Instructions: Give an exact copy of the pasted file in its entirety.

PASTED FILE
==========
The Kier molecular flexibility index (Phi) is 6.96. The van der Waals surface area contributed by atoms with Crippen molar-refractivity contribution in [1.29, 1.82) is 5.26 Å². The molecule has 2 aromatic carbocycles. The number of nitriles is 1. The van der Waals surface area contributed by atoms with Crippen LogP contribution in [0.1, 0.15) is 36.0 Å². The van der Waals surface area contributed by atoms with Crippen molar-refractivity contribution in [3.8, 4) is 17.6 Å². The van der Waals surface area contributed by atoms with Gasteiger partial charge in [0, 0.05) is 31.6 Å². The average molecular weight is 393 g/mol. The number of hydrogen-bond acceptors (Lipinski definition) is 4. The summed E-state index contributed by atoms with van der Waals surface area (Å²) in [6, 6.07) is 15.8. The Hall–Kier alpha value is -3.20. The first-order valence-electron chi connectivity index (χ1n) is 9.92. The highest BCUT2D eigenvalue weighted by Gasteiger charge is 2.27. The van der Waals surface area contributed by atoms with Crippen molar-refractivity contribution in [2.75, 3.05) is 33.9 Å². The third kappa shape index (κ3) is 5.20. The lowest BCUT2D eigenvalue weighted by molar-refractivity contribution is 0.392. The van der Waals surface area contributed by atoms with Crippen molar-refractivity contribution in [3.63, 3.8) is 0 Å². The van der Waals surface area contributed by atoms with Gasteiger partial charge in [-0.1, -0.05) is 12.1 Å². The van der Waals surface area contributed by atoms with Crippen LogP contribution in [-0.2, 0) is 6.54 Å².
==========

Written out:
The Kier molecular flexibility index (Phi) is 6.96. The van der Waals surface area contributed by atoms with Crippen molar-refractivity contribution in [1.29, 1.82) is 5.26 Å². The molecule has 2 aromatic carbocycles. The number of nitriles is 1. The van der Waals surface area contributed by atoms with Crippen LogP contribution in [0.1, 0.15) is 36.0 Å². The van der Waals surface area contributed by atoms with Crippen molar-refractivity contribution in [3.8, 4) is 17.6 Å². The van der Waals surface area contributed by atoms with Gasteiger partial charge in [0, 0.05) is 31.6 Å². The average molecular weight is 393 g/mol. The number of hydrogen-bond acceptors (Lipinski definition) is 4. The summed E-state index contributed by atoms with van der Waals surface area (Å²) in [6, 6.07) is 15.8. The Hall–Kier alpha value is -3.20. The first-order valence-electron chi connectivity index (χ1n) is 9.92. The highest BCUT2D eigenvalue weighted by Gasteiger charge is 2.27. The van der Waals surface area contributed by atoms with Crippen molar-refractivity contribution in [2.75, 3.05) is 33.9 Å². The third kappa shape index (κ3) is 5.20. The lowest BCUT2D eigenvalue weighted by molar-refractivity contribution is 0.392. The van der Waals surface area contributed by atoms with Crippen molar-refractivity contribution in [3.63, 3.8) is 0 Å². The van der Waals surface area contributed by atoms with Gasteiger partial charge in [-0.1, -0.05) is 12.1 Å². The van der Waals surface area contributed by atoms with Crippen LogP contribution in [-0.2, 0) is 6.54 Å².